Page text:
2. You’re correct, they never knew us or cared to know us. I recall so many Christmas gifts that made it obvious my mother didn’t know me. Even once when I was much younger, everything my older sister (preferred child) received for Christmas fit, was her style, etc. Complete opposite for me, NOTHING fit, only one thing was my style in all the clothing and shoes. When I was 21, it was the last holiday I spent with my NM or Nsister, and NM bought me a bunch of silly/tacky socks- I had gone through a phase when I was THIRTEEN of wearing fun socks, but that ended by the time I was 15! Even still, they weren’t my style had I still been in that phase. I’m a very thankful and grateful person, so I was nice about it and kept my mouth shut instead of calling her out on it- all that would have happened had I done that is she would have cried hysterically in front of everyone (including her fiance she’d been with for all of maybe 4-5 months by that point) for sympathy, claiming how hard she tried and how ungrateful and mean of me; not worth it!

    1. Pheonix ~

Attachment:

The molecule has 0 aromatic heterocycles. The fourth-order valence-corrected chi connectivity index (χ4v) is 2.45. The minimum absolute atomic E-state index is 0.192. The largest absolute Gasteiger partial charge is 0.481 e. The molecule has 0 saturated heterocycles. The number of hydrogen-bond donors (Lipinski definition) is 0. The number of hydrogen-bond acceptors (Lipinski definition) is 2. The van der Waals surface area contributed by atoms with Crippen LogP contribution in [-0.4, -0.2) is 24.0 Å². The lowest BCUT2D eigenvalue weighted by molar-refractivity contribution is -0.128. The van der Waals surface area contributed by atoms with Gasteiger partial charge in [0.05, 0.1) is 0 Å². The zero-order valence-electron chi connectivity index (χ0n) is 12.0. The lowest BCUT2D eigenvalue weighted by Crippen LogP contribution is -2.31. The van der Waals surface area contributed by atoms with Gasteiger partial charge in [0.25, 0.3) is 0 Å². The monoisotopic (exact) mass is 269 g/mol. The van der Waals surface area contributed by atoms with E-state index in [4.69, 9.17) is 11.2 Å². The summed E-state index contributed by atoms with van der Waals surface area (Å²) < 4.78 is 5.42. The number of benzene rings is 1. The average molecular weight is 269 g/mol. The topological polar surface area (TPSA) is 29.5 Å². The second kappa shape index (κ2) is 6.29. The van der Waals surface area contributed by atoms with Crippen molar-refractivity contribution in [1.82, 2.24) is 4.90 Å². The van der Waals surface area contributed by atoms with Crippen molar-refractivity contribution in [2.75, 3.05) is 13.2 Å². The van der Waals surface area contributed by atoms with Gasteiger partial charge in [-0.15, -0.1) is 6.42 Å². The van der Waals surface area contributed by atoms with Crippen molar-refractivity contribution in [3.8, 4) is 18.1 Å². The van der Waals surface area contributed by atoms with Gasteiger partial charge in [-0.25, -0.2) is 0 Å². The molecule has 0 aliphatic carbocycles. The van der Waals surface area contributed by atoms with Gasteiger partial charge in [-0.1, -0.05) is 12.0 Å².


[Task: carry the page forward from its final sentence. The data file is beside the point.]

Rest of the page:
I hear ya! It’s like they really don’t see us at all. My mother had this idea in her head of who I was and I was nothing like the person she had in there. I recall my sisters being able to be adventurous in discovering their ‘style’ and being able to do wild things with their hair (colouring and bleaching) – but I wasn’t allowed. She didn’t let me do wild things with my hair and when I tried to develop my own sense of style, I was ridiculed. She bought clothes that reflected her idea of me which wasn’t me at all. And like you – I chose to be grateful for getting something than nothing at all, even though much of the clothes she bought me just hung in my closet unworn. Some I wore because they were all I had – but they in no way reflected who I was or my own sense of style. When in relationship with narcissistic mothers (especially as a teen) it really isn’t worth rocking the boat. Too painful.